23) RE and Climate Change Mitigation Policies 2011.
In a previous report in 2001, IPCC emphasized the scientific bases of climate change. The report was titled, “CLIMATE CHANGE 2001: THE SCIENTIFIC BASIS”
The report summarized itself as follows:
- Analyses an enormous body of observations of all parts of the climate system.
- Catalogues increasing concentrations of atmospheric greenhouse gases.
- Assesses our understanding of the processes and feedbacks which govern the climate system.
- Projects scenarios of future climate change using a wide range of models of future emissions of greenhouse gases and aerosols.
- Makes a detailed study of whether a human influence on climate can be identified.
- Suggests gaps in information and understanding that remain in our knowledge of climate change and how these might be addressed.”
This report was:
“edited by J.T. Houghton Co-Chair of Working Group I, IPCC Y. Ding Co-Chair of Working Group I, IPCC D.J. Griggs Head of Technical Support Unit, Working Group I, IPCC M. Noguer Deputy Head of Technical Support Unit, Working Group I, IPCC P.J. van der Linden Project Administrator, Technical Support Unit, Working Group I, IPCC X. Da Visiting Scientist, Technical Support Unit, Working Group I, IPCC K. Maskell Climate Scientist, Technical Support Unit, Working Group I, IPCC C.A. Johnson Climate Scientist, Technical Support Unit, Working Group I, IPCC” It’s foreword was written by: “G.O.P. Obasi
World Meteorological Organization
United Nations Environment Programme
United Nations Office in Nairobi”
The report’s preface states:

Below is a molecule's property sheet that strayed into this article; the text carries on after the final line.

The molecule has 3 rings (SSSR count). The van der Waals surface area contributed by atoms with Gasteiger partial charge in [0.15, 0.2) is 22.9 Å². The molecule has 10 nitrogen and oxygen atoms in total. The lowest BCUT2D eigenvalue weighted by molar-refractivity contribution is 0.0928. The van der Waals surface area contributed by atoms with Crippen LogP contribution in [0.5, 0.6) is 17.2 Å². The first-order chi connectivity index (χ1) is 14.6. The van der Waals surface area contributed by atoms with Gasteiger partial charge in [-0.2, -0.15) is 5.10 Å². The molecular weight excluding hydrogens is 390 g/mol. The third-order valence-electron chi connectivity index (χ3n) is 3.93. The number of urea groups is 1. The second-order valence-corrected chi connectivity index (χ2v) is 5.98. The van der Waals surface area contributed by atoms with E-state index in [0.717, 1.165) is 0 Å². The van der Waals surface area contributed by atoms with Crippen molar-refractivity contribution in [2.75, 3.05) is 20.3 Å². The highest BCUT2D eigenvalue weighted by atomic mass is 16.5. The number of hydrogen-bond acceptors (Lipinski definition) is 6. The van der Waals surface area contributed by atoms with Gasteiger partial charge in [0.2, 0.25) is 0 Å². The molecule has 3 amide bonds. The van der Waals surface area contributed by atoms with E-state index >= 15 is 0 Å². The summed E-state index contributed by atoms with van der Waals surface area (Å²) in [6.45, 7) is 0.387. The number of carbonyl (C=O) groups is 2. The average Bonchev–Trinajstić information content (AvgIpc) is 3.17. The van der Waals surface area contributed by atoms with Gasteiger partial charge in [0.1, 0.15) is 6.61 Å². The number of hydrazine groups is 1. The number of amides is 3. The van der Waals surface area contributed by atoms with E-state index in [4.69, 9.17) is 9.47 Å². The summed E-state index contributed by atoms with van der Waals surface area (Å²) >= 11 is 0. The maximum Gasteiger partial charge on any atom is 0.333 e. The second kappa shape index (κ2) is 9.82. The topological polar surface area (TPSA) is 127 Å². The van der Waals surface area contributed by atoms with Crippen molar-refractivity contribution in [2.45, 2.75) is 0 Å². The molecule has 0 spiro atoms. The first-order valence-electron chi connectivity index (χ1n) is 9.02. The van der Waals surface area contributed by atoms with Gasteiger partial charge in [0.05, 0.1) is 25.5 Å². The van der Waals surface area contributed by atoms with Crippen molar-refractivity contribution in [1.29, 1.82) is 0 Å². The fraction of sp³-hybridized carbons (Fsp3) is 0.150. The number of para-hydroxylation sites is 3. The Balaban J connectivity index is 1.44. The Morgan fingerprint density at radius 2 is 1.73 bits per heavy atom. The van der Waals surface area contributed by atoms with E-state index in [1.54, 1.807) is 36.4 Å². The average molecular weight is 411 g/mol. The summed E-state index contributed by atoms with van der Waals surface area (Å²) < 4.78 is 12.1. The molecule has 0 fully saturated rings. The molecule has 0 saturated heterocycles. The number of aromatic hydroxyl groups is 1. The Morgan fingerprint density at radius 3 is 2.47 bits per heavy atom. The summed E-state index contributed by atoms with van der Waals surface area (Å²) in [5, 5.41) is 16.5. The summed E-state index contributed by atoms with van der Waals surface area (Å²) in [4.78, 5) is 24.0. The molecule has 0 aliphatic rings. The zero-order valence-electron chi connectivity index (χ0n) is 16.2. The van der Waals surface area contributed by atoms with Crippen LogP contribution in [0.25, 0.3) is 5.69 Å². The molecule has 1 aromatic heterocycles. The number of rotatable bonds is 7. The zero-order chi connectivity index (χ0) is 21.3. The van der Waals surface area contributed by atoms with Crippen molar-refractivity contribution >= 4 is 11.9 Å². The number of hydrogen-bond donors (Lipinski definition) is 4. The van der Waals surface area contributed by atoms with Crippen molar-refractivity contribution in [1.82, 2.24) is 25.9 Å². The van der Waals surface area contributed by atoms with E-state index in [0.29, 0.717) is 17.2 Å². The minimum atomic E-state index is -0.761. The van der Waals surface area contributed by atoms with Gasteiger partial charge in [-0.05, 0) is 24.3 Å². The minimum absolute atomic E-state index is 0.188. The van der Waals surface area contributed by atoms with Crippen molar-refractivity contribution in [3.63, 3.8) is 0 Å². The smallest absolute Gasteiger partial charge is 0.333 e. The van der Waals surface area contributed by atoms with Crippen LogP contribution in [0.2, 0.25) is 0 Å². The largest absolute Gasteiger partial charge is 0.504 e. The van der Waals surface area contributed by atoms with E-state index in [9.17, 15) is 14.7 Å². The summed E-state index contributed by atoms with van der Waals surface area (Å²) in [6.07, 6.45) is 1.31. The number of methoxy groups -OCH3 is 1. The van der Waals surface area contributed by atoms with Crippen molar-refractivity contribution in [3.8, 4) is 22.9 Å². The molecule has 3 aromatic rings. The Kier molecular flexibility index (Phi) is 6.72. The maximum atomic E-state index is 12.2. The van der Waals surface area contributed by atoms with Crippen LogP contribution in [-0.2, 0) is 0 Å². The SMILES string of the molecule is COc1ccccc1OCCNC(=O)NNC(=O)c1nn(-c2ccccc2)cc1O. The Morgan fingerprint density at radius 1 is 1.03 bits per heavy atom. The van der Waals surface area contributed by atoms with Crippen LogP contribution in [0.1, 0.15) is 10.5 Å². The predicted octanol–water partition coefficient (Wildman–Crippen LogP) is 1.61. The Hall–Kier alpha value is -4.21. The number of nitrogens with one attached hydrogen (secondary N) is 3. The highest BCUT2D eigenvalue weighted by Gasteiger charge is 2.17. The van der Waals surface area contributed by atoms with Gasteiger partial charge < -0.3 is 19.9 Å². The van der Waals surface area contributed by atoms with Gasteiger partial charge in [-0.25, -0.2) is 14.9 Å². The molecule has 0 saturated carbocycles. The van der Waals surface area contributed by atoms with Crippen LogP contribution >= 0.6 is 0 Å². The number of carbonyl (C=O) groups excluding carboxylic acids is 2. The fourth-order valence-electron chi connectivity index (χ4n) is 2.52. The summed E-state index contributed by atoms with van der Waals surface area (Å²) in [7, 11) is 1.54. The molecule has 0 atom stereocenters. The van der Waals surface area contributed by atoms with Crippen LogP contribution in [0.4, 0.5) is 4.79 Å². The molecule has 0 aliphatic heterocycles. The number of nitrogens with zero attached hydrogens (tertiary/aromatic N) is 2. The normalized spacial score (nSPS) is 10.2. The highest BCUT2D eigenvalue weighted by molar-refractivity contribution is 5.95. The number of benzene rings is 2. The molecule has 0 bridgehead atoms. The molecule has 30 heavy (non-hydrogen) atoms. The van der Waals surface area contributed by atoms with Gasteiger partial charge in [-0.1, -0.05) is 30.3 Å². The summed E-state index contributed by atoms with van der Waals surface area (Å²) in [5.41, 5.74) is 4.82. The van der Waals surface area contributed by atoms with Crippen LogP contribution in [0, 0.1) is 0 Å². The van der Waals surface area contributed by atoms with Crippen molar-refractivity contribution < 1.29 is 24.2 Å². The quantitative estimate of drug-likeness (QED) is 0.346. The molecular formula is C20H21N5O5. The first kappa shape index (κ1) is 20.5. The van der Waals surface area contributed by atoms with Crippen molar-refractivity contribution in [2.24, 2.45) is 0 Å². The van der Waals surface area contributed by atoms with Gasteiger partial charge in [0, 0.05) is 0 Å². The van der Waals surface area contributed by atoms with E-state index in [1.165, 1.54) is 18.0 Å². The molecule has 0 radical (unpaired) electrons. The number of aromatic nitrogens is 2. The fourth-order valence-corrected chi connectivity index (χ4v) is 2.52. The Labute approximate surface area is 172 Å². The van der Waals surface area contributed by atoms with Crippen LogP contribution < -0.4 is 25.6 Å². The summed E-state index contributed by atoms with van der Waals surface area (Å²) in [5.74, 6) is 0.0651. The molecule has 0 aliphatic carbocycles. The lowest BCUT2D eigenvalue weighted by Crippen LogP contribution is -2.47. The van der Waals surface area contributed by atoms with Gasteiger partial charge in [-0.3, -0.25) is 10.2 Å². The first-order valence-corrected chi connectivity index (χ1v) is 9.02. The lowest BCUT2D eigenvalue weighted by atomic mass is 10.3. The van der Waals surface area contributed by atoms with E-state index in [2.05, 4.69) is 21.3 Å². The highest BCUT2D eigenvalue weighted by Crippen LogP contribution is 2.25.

“This report is the first complete assessment of the science of climate change since Working Group I (WGI) of the IPCC produced its second report Climate Change 1995: The Science of Climate Change in 1996. It enlarges upon and updates the information contained in that, and previous, reports, but primarily it assesses new information and research, produced in the last five years. The report analyses the enormous body of observations of all parts of the climate system, concluding that this body of observations now gives a collective picture of a warming world. The report catalogues the increasing concentrations of atmospheric greenhouse gases and assesses the effects of these gases and atmospheric aerosols in altering the radiation balance of the Earth-atmosphere system. The report assesses the understanding of the processes that govern the climate system and by studying how well the new generation of climate models represent these processes, assesses the suitability of the models for projecting climate change into the future. A detailed study is made of human influence on climate and whether it can be identified with any more confidence than in 1996, concluding that there is new and stronger evidence that most of the observed warming observed over the last 50 years is attributable to human activities. Projections of future climate change are presented using a wide range of scenarios of future emissions of greenhouse gases and aerosols. Both temperature and sea level are projected to continue to rise throughout the 21st century for all scenarios studied. Finally, the report looks at the gaps in information and understanding that remain and how these might be addressed.” In short, there is a wealth of information, scientific research, evidence, reports and studies, supporting the vastly accelerated climate change induced by human activity. I invite, everyone to overcome the barriers and hesitation in exploring this enormous data, created by corporate media and crooked politicians and have a serious and unbiased look over it. Please, give up the preoccupation created by vested interests and get the both sides of the picture to make an informed conclusion. Isn’t it true that we are not supposed to jump on the conclusions without learning the both points of view. This is not about the liberal or conservative. This is about the future of whole planet, humanity, and the survival and quality of life of our future generations.